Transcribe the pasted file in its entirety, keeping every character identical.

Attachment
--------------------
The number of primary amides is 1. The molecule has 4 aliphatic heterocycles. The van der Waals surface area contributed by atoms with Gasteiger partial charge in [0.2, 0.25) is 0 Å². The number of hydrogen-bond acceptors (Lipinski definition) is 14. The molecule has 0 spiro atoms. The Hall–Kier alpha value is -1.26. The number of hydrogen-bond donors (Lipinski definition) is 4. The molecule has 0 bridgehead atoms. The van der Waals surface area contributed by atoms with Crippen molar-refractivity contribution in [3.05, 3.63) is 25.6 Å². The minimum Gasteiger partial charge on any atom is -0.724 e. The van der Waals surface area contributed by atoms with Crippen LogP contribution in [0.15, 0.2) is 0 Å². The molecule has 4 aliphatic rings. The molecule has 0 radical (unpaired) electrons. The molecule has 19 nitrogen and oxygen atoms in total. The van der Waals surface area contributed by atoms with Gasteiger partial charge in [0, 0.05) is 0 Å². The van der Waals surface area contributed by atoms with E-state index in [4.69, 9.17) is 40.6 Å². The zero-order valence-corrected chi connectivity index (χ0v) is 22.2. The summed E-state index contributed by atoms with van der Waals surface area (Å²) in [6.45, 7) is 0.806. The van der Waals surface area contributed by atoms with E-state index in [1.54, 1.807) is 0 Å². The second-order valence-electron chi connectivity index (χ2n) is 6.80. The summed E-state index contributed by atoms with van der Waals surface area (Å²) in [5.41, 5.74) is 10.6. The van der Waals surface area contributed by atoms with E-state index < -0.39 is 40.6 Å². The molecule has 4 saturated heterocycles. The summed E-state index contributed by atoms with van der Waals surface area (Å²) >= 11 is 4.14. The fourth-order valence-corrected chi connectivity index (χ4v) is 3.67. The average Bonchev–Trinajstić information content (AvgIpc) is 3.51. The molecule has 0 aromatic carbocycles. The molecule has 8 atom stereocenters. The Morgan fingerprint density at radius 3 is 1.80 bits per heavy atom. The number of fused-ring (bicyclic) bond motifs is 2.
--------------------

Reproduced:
The number of primary amides is 1. The molecule has 4 aliphatic heterocycles. The van der Waals surface area contributed by atoms with Gasteiger partial charge in [0.2, 0.25) is 0 Å². The number of hydrogen-bond acceptors (Lipinski definition) is 14. The molecule has 0 spiro atoms. The Hall–Kier alpha value is -1.26. The number of hydrogen-bond donors (Lipinski definition) is 4. The molecule has 0 bridgehead atoms. The van der Waals surface area contributed by atoms with Crippen molar-refractivity contribution in [3.05, 3.63) is 25.6 Å². The minimum Gasteiger partial charge on any atom is -0.724 e. The van der Waals surface area contributed by atoms with Crippen LogP contribution in [0.15, 0.2) is 0 Å². The molecule has 4 aliphatic rings. The molecule has 0 radical (unpaired) electrons. The molecule has 19 nitrogen and oxygen atoms in total. The van der Waals surface area contributed by atoms with Gasteiger partial charge in [0, 0.05) is 0 Å². The van der Waals surface area contributed by atoms with E-state index in [4.69, 9.17) is 40.6 Å². The zero-order valence-corrected chi connectivity index (χ0v) is 22.2. The summed E-state index contributed by atoms with van der Waals surface area (Å²) in [6.45, 7) is 0.806. The van der Waals surface area contributed by atoms with E-state index in [1.54, 1.807) is 0 Å². The second-order valence-electron chi connectivity index (χ2n) is 6.80. The summed E-state index contributed by atoms with van der Waals surface area (Å²) in [5.41, 5.74) is 10.6. The van der Waals surface area contributed by atoms with E-state index < -0.39 is 40.6 Å². The molecule has 4 saturated heterocycles. The summed E-state index contributed by atoms with van der Waals surface area (Å²) >= 11 is 4.14. The fourth-order valence-corrected chi connectivity index (χ4v) is 3.67. The average Bonchev–Trinajstić information content (AvgIpc) is 3.51. The molecule has 0 aromatic carbocycles. The molecule has 8 atom stereocenters. The Morgan fingerprint density at radius 3 is 1.80 bits per heavy atom. The number of fused-ring (bicyclic) bond motifs is 2.